This is par for the course for Hammon as LCCC has wasted thousands, even millions of dollars on other wrongful termination suits while the morale among all employees has been documented to be incredibly low as most are afraid to voice their concerns publicly without fear of retribution by Hammon and his supporters who were either hand-picked by Hammond himself or are trying to gain favor to further their career — or just too scared of losing their jobs.

This of course brings us to the upcoming LCCC Board of Trustees election, and there is a definite crack beginning to develop in brief reign of President Hammond as the local press, college staff and Cheyenne Community are getting louder in their call for the removal of Hammon from the college. Whether or not this story and the actions of Hammon are worthy of the massive local press and the sporadic national press it has received is debatable. But for me, my family and many residents of Wyoming — where I spent my formative years — this is a juicy little tale of what can go wrong when accountability and common sense are lacking by those in a position to make decisions that impact thousands in a little cowboy community that is still a part of my life in many ways.

Here’s a little tidbit about the election from a recent Wyoming Tribune article:

Curl said Hammon needs to make drastic changes in his leadership or exit the college.

Hammon still has three years remaining on a five-year contract, and Curl said the board could possibly work out a severance package that would allow the president to leave early.

Curl, who was the human resources director at the college for 23 years, said it appears that the college employees do not trust Hammon.

According to Curl, Hammon referred to employees who questioned his leadership as “refuse” that needed to be discarded.

“He’s made comments at college gatherings where he’s made disparaging remarks about employees who may question his leadership,” Curl said.

Hammon retorted that Curl has not been on campus lately to speak directly with individual employees. (Wyoming Tribune Eagle, September 2010)

It looks like it could be interesting the next month as Hammon is apparently under the impression that my father has been in a cave since his retirement. Considering my dad speaks with and deals with individual employees on a daily basis — they’re the ones who persuaded him to run — he seems to have a better idea of what type of leadership is needed for Laramie County Community College to prosper, rather than become Last Chance Cowboy College once again.

In Addendum:

After I published this article, another report of Hammon’s alleged misdeeds and suppression of free speech appeared in the Wyoming Tribune Eagle — apparently Hammond and LCCC just can’t stay out of the news lately. In this instance, the Foundation for Individual Rights in Education (FIRE) “is looking into allegations that Hammon and other administrators have restricted the free expression of faculty, staff and students… ‘They have a fairly consistent set of stories where they think the president and other senior administrators have abused their authority to restrict expression of people on campus,’ said Kissel. ‘The allegations mostly involve the college president.’ LCCC Trustee Tom Bauman said he has never heard of FIRE and is not sure if the organization is credible.” (Josh Mitchell, Wyoming Tribune Eagle, September 2010)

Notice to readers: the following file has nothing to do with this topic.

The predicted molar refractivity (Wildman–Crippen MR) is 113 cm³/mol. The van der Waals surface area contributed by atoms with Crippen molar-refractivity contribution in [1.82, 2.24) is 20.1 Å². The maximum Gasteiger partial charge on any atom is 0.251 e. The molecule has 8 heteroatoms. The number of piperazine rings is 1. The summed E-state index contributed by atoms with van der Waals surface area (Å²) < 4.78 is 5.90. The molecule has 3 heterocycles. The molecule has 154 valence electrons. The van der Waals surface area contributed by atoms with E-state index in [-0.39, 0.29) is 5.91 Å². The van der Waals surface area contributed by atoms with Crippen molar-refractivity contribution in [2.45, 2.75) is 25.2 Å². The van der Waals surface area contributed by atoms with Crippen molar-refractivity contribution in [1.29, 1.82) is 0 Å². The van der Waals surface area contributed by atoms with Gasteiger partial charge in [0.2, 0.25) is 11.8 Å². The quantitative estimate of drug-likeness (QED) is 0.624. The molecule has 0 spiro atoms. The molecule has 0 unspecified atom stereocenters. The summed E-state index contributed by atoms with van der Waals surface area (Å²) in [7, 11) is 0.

Sorry Mr. Bauman, but FIRE is indeed credible and have brought successful lawsuits against much more powerful Presidents and Universities than Hammon and LCCC. More or less, they are sort of an ACLU-type legal organization that deals in instances of academic suppression of free speech and/or expression. Much like the ACLU, they have successfully defended those on the far left and far right of the political spectrum — and everything in between — who have been wrongfully persecuted, terminated or silenced by individuals like President Hammon.

In addition to an ever-growing laundry list of misdeeds, Hammon is now accused of “intercept(ing) a letter that the student government president sent to the LCCC Board of Trustees. Hammon allegedly told the trustees to ignore the letter.” There are six different complaints that FIRE has received thus far, the most humorous and downright bizarre being “an administrator allegedly removing a poster depicting John Belushi from the movie ‘Animal House’ because the image did not reflect the college’s values.” (Mitchell)

This keeps getting better and better — or scarier and more bizarre if one is affiliated with LCCC — by the day. If for some reason Bauman, at the very least, isn’t booted off the Board and Hammon somehow remains untouched, FIRE will most undoubtedly make Hammon — and LCCC by proxy — truly a national laughing stock, with the Costa Rica trip the most minor incident in a long list of disgraceful actions. Hopefully the Laramie County voters will prevent this on November 2nd by getting Bauman off the Board and allowing a majority to FINALLY do what should have been done long ago: send Hammon packing. But if not, it’s good fodder for smart-asses like me, plus, my father’s pension is safe — but I think the residents of Cheyenne and Laramie County deserve better than the lampooning that is undoubtedly forthcoming in the national press if Hammon does any more damage.

*The views expressed in this article are those of the author alone and do not necessarily reflect the views of Bruce Curl or those of Curl for LCCC Campaign.